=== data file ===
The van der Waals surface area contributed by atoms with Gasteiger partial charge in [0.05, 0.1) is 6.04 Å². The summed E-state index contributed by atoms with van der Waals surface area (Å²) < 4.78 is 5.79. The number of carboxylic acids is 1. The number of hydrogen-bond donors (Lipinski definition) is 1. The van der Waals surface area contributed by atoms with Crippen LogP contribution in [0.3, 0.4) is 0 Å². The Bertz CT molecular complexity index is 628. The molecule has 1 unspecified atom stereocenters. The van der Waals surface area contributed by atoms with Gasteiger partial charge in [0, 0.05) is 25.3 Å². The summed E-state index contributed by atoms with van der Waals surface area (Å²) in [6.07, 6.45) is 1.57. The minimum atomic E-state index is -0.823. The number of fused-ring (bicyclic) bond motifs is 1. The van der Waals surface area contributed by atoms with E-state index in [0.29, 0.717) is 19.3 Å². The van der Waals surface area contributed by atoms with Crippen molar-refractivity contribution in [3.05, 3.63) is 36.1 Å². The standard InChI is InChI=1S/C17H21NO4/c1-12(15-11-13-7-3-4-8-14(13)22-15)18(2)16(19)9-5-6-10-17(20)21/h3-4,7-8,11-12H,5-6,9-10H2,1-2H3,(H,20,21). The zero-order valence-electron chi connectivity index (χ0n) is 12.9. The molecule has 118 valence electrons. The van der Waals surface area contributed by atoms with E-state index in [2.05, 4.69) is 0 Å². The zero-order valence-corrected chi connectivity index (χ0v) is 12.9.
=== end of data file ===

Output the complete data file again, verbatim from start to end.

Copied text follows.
The van der Waals surface area contributed by atoms with Gasteiger partial charge in [0.05, 0.1) is 6.04 Å². The summed E-state index contributed by atoms with van der Waals surface area (Å²) < 4.78 is 5.79. The number of carboxylic acids is 1. The number of hydrogen-bond donors (Lipinski definition) is 1. The van der Waals surface area contributed by atoms with Crippen LogP contribution in [0.3, 0.4) is 0 Å². The Bertz CT molecular complexity index is 628. The molecule has 1 unspecified atom stereocenters. The van der Waals surface area contributed by atoms with Gasteiger partial charge in [0, 0.05) is 25.3 Å². The summed E-state index contributed by atoms with van der Waals surface area (Å²) in [6.07, 6.45) is 1.57. The minimum atomic E-state index is -0.823. The number of fused-ring (bicyclic) bond motifs is 1. The van der Waals surface area contributed by atoms with E-state index in [0.29, 0.717) is 19.3 Å². The van der Waals surface area contributed by atoms with Crippen molar-refractivity contribution in [3.05, 3.63) is 36.1 Å². The standard InChI is InChI=1S/C17H21NO4/c1-12(15-11-13-7-3-4-8-14(13)22-15)18(2)16(19)9-5-6-10-17(20)21/h3-4,7-8,11-12H,5-6,9-10H2,1-2H3,(H,20,21). The zero-order valence-electron chi connectivity index (χ0n) is 12.9. The molecule has 118 valence electrons. The van der Waals surface area contributed by atoms with E-state index in [2.05, 4.69) is 0 Å². The zero-order valence-corrected chi connectivity index (χ0v) is 12.9.